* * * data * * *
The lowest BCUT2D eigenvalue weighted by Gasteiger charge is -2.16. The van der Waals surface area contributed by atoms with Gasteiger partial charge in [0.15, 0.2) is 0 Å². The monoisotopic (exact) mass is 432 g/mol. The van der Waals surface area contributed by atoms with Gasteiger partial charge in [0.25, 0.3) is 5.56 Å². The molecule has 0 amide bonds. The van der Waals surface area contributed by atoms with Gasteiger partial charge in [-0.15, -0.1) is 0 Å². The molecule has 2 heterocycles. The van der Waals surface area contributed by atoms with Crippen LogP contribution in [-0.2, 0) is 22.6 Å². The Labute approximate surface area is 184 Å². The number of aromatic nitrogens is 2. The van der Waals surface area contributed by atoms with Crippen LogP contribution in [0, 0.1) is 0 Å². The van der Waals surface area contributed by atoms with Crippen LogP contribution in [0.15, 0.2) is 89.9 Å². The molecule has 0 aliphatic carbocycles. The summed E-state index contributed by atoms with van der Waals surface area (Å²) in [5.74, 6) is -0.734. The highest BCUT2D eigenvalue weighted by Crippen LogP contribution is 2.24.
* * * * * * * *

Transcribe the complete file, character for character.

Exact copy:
The lowest BCUT2D eigenvalue weighted by Gasteiger charge is -2.16. The van der Waals surface area contributed by atoms with Gasteiger partial charge in [0.15, 0.2) is 0 Å². The monoisotopic (exact) mass is 432 g/mol. The van der Waals surface area contributed by atoms with Gasteiger partial charge in [0.25, 0.3) is 5.56 Å². The molecule has 0 amide bonds. The van der Waals surface area contributed by atoms with Gasteiger partial charge in [-0.15, -0.1) is 0 Å². The molecule has 2 heterocycles. The van der Waals surface area contributed by atoms with Crippen LogP contribution in [-0.2, 0) is 22.6 Å². The Labute approximate surface area is 184 Å². The number of aromatic nitrogens is 2. The van der Waals surface area contributed by atoms with Crippen LogP contribution in [0, 0.1) is 0 Å². The van der Waals surface area contributed by atoms with Crippen LogP contribution in [0.15, 0.2) is 89.9 Å². The molecule has 0 aliphatic carbocycles. The summed E-state index contributed by atoms with van der Waals surface area (Å²) in [5.74, 6) is -0.734. The highest BCUT2D eigenvalue weighted by Crippen LogP contribution is 2.24.